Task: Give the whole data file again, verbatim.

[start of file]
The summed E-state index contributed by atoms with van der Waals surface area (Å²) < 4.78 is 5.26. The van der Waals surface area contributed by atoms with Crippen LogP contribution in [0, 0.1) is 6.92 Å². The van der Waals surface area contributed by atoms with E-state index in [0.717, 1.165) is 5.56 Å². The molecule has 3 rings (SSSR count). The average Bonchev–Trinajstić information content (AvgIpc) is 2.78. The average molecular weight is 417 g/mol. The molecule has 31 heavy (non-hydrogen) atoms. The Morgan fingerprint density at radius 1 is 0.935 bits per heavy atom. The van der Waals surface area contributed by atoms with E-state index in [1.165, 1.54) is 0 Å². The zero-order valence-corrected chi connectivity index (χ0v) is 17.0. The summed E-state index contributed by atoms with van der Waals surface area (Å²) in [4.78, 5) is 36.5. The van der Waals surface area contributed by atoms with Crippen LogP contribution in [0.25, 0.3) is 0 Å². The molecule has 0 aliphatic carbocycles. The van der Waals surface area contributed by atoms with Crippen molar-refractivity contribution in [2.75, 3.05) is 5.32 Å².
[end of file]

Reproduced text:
The summed E-state index contributed by atoms with van der Waals surface area (Å²) < 4.78 is 5.26. The van der Waals surface area contributed by atoms with Crippen LogP contribution in [0, 0.1) is 6.92 Å². The van der Waals surface area contributed by atoms with E-state index in [0.717, 1.165) is 5.56 Å². The molecule has 3 rings (SSSR count). The average Bonchev–Trinajstić information content (AvgIpc) is 2.78. The average molecular weight is 417 g/mol. The molecule has 31 heavy (non-hydrogen) atoms. The Morgan fingerprint density at radius 1 is 0.935 bits per heavy atom. The van der Waals surface area contributed by atoms with E-state index in [1.165, 1.54) is 0 Å². The zero-order valence-corrected chi connectivity index (χ0v) is 17.0. The summed E-state index contributed by atoms with van der Waals surface area (Å²) in [4.78, 5) is 36.5. The van der Waals surface area contributed by atoms with Crippen LogP contribution in [0.25, 0.3) is 0 Å². The molecule has 0 aliphatic carbocycles. The van der Waals surface area contributed by atoms with Crippen molar-refractivity contribution in [2.75, 3.05) is 5.32 Å².